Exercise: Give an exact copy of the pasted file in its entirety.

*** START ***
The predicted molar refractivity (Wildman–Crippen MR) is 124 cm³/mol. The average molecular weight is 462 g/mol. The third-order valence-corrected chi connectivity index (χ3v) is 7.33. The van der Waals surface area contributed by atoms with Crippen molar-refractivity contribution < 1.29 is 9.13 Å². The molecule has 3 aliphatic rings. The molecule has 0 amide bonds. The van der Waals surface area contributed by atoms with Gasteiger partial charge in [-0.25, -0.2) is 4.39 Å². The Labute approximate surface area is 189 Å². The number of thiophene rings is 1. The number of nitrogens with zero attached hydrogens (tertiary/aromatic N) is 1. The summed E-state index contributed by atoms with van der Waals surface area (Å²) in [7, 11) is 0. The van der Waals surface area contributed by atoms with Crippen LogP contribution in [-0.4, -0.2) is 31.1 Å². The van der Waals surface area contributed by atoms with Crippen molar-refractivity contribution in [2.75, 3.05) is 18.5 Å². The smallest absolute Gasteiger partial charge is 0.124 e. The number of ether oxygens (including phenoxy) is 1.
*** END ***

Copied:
The predicted molar refractivity (Wildman–Crippen MR) is 124 cm³/mol. The average molecular weight is 462 g/mol. The third-order valence-corrected chi connectivity index (χ3v) is 7.33. The van der Waals surface area contributed by atoms with Crippen molar-refractivity contribution < 1.29 is 9.13 Å². The molecule has 3 aliphatic rings. The molecule has 0 amide bonds. The van der Waals surface area contributed by atoms with Gasteiger partial charge in [-0.25, -0.2) is 4.39 Å². The Labute approximate surface area is 189 Å². The number of thiophene rings is 1. The number of nitrogens with zero attached hydrogens (tertiary/aromatic N) is 1. The summed E-state index contributed by atoms with van der Waals surface area (Å²) in [7, 11) is 0. The van der Waals surface area contributed by atoms with Crippen LogP contribution in [-0.4, -0.2) is 31.1 Å². The van der Waals surface area contributed by atoms with Crippen molar-refractivity contribution in [2.75, 3.05) is 18.5 Å². The smallest absolute Gasteiger partial charge is 0.124 e. The number of ether oxygens (including phenoxy) is 1.